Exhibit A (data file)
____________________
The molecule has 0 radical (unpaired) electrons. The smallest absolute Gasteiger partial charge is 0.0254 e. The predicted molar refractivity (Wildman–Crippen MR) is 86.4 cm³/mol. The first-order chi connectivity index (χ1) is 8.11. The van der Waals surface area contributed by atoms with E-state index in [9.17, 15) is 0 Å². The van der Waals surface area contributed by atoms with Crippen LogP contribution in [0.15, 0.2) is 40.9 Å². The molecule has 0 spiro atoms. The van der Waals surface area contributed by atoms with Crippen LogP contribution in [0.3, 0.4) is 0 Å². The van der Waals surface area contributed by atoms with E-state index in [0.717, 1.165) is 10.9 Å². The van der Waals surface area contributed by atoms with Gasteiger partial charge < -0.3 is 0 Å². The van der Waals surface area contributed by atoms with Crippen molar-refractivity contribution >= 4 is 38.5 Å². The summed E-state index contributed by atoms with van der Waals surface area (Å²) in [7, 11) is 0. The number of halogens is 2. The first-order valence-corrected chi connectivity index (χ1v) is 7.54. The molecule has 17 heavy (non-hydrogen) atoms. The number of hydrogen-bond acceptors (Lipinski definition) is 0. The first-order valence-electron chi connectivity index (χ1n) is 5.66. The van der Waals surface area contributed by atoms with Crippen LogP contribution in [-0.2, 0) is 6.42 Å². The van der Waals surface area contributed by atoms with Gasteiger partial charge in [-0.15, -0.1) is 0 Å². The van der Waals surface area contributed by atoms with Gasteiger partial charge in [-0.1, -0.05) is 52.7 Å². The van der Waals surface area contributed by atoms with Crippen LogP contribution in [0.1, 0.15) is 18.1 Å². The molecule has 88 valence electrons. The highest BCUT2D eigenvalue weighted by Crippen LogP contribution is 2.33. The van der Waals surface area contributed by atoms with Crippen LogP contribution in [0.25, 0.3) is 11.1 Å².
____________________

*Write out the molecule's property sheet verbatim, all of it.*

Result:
The molecule has 0 radical (unpaired) electrons. The smallest absolute Gasteiger partial charge is 0.0254 e. The predicted molar refractivity (Wildman–Crippen MR) is 86.4 cm³/mol. The first-order chi connectivity index (χ1) is 8.11. The van der Waals surface area contributed by atoms with E-state index in [9.17, 15) is 0 Å². The van der Waals surface area contributed by atoms with Crippen LogP contribution in [0.15, 0.2) is 40.9 Å². The molecule has 0 spiro atoms. The van der Waals surface area contributed by atoms with Crippen LogP contribution in [0.3, 0.4) is 0 Å². The van der Waals surface area contributed by atoms with E-state index in [0.717, 1.165) is 10.9 Å². The van der Waals surface area contributed by atoms with Gasteiger partial charge < -0.3 is 0 Å². The van der Waals surface area contributed by atoms with Crippen molar-refractivity contribution >= 4 is 38.5 Å². The summed E-state index contributed by atoms with van der Waals surface area (Å²) in [7, 11) is 0. The number of halogens is 2. The first-order valence-corrected chi connectivity index (χ1v) is 7.54. The molecule has 17 heavy (non-hydrogen) atoms. The number of hydrogen-bond acceptors (Lipinski definition) is 0. The first-order valence-electron chi connectivity index (χ1n) is 5.66. The van der Waals surface area contributed by atoms with Crippen LogP contribution in [-0.2, 0) is 6.42 Å². The van der Waals surface area contributed by atoms with Gasteiger partial charge in [-0.15, -0.1) is 0 Å². The van der Waals surface area contributed by atoms with Gasteiger partial charge in [-0.1, -0.05) is 52.7 Å². The van der Waals surface area contributed by atoms with Crippen LogP contribution in [0.1, 0.15) is 18.1 Å². The molecule has 88 valence electrons. The highest BCUT2D eigenvalue weighted by Crippen LogP contribution is 2.33. The van der Waals surface area contributed by atoms with Crippen LogP contribution in [0.25, 0.3) is 11.1 Å².